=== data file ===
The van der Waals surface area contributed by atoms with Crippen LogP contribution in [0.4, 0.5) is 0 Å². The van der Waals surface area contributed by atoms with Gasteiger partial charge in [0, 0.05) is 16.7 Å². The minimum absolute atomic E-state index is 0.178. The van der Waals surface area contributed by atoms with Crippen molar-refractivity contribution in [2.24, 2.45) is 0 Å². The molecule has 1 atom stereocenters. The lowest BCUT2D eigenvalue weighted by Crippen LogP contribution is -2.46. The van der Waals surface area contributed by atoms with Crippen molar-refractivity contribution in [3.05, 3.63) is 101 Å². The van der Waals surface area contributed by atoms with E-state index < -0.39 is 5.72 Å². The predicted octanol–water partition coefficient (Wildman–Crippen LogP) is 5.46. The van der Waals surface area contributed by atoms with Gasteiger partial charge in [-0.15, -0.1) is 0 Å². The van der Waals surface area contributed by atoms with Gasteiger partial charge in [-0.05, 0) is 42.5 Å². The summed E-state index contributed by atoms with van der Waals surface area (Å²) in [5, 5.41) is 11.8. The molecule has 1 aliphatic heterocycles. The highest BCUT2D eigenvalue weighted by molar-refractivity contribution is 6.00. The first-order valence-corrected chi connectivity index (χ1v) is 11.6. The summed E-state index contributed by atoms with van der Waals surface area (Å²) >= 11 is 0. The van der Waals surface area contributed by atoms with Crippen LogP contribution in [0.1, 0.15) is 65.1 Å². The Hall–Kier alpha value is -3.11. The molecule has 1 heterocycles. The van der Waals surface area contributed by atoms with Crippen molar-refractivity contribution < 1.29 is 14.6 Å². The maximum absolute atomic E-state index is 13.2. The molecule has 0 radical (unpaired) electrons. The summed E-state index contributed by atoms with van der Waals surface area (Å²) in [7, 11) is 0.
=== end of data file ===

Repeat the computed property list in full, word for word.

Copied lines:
The van der Waals surface area contributed by atoms with Crippen LogP contribution in [0.4, 0.5) is 0 Å². The van der Waals surface area contributed by atoms with Gasteiger partial charge in [0, 0.05) is 16.7 Å². The minimum absolute atomic E-state index is 0.178. The van der Waals surface area contributed by atoms with Crippen molar-refractivity contribution in [2.24, 2.45) is 0 Å². The molecule has 1 atom stereocenters. The lowest BCUT2D eigenvalue weighted by Crippen LogP contribution is -2.46. The van der Waals surface area contributed by atoms with Crippen molar-refractivity contribution in [3.05, 3.63) is 101 Å². The van der Waals surface area contributed by atoms with E-state index < -0.39 is 5.72 Å². The predicted octanol–water partition coefficient (Wildman–Crippen LogP) is 5.46. The van der Waals surface area contributed by atoms with Gasteiger partial charge in [-0.15, -0.1) is 0 Å². The van der Waals surface area contributed by atoms with Gasteiger partial charge in [-0.05, 0) is 42.5 Å². The summed E-state index contributed by atoms with van der Waals surface area (Å²) in [5, 5.41) is 11.8. The molecule has 1 aliphatic heterocycles. The highest BCUT2D eigenvalue weighted by molar-refractivity contribution is 6.00. The first-order valence-corrected chi connectivity index (χ1v) is 11.6. The summed E-state index contributed by atoms with van der Waals surface area (Å²) >= 11 is 0. The van der Waals surface area contributed by atoms with Crippen LogP contribution in [0.1, 0.15) is 65.1 Å². The Hall–Kier alpha value is -3.11. The molecule has 1 heterocycles. The van der Waals surface area contributed by atoms with Crippen molar-refractivity contribution < 1.29 is 14.6 Å². The maximum absolute atomic E-state index is 13.2. The molecule has 0 radical (unpaired) electrons. The summed E-state index contributed by atoms with van der Waals surface area (Å²) in [7, 11) is 0.